Back at it

With the Flu hitting me a few weeks back I sat out, from racing, Supercross. I recovered and got back to training but there was no racing on Thanksgiving weekend and thus I hadn’t done a two day weekend since Louisville, which meant 3 weekends off (sort of I did race Sly Fox CX on Sunday, the weekend after Louisville).

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I was really excited coming into this weekend of racing at Ruts N’ Guts in Tulsa, OK. Though I was a little nervous. It felt like the first race of the season again for me and being sick left me questioning weather or not I was ready. I knew I had the form and thus set some high expectations for myself. 

The whole Tulsa trip was a last minute endeavor for Doug and I. We originally planned on racing Warwick, RI NBXCX (we had our pick of three different races this weekend, Tulsa, Warwick, and Indiana). But with Doug heading down to NC for thanksgiving it made more sense logistically to fly to and fro for Tulsa. This cut out a ton of driving and I was able to book the whole weekend pretty cheaply. Flights to Tulsa were cheap, I figured no one comes here often, which was reaffirmed when we boarded our plane and it was only halfway full coming here. 

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Saturday was C1 day and everything was smooth getting here. Chris Kreidl, head mechanic for Maxxis Shimano based in Asheville, helped us out major by carting our gear from NC to Tulsa and is bringing it back and taking it straight to Hendersonville, for the NCGP next weekend. 

The course was relatively flat but had some cool off camber features, little creek bed dips, an up and downhill sand section, and multiple sections where you could choose from a variety of lines. Rain was also coming down by 12pm but the grass was so thick and matted that the course never really got slippery, which was a darn shame!

The whistle blew and we were off. I quickly found the front and whole shotted then remained at the front for the majority of the lap before Danny Summerhill came to the front to assert his dominance. I stayed in the top 3-4 for the first 3 to 4 laps when I started to gradually feel worse and worse. I faded out the back of the front group. Then back to the chase group. Through the chase group. And dangled there for the rest of the race. I ended up 12, disappointed, and frankly a bit worried. 

You would think that after racing at an elite level for the past 6 years or more I would have a better handle on how I psychoanalyze myself after a less than desirable result. It is really easy to jump to conclusions especially after having a few weekends off. My mind started to wander back and fourth, to both sids of the spectrum, stating “Maybe I didn’t train hard enough in the time off from racing I had” or reassuring myself and saying, “No. This is just a fluke. A body shock from not going race pace in a while. 

These trying times are probably the hardest aspect of racing for me. The constant questioning, examining, reexamining, regret. I revel in the training aspect. I love the challenge of physical exertion, exhaustion, and depletion. If someone could tell me exactly what to do to be World Champion I am positive I could cross my t’s and dot my i’s and get it done. However, that is not how it works and I recon I actually like the current process better. The unpredictability that leads to micro adjustments in a training plan, taking into account almost every action you do on a day to day basis, and learning from different experiences. If becoming great was as simple as performing prescribed workouts on paper then a lot more people would be there. Though, the reward wouldn’t taste nearly as sweet and glory wouldn’t feel nearly as fulfilling. This is an all encompassing hold that cycling has on my life and just a few reasons I am still in love with the sport.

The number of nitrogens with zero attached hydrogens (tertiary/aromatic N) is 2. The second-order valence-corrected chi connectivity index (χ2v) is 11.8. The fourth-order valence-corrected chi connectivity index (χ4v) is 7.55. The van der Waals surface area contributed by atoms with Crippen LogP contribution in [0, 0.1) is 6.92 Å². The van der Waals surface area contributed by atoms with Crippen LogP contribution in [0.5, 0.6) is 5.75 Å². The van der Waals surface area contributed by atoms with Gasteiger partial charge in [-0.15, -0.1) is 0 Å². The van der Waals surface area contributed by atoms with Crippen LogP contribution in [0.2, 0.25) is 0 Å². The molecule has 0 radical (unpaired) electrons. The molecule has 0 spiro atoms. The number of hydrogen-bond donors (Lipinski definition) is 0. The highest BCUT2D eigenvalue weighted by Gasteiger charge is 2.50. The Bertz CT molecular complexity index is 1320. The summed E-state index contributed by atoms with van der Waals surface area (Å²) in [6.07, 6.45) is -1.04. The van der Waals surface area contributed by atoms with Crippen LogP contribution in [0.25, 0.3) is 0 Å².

With Saturday in the books I was looking forward to Sunday. 

The weather was much nicer, the 52ºF felt hot compared to Saturdays overcast 48º. The course was dryer and I opted to run LAS file treads, which is by far my favorite tire in the quiver. I love when it rains on Saturday then the track tacks up and turns into velcro on Sunday. 

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The whistle, followed by another whole shot. I stayed at the front again and could immediately tell today was going to be different. The front group got a small separation about 3 laps in and from there it was 4 of us being chased by Jamey Driscoll. We would put in digs to each other but it was no match for the guy that would win every 2hr cross race in the world if that was a thing. Jamey caught up and 4 became five. 

It came down to the last lap and it was all about positioning into the last few corners. Travis Livermon had the lead until Tobin got by him in the 2nd to last corner to sweep the weekend. I brought up the third and final podium spot, with some regret but also a smile on my face because I confirmed that yesterday was a fluke. 

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It’s funny how I went from 12th to 3rd, battling for the win, and immediately my perspective changes. Instead of being upset about my legs I am now upset that I messed up a small 5 foot section in the sand, which dropped me back from 2nd to 3rd late in the last lap. This was the deciding factor on whether or not I was going to get the win or become 2nd or 3rd place loser. 

Consequently, I go from hanging my head in disappointment of my physical performance to hanging my head disappointment of my tactical execution. It seems I will never be satisfied, though I think this fact makes me happy. Perfection is just a figment of imagination that everyone strives but and no one will ever achieve. 

 

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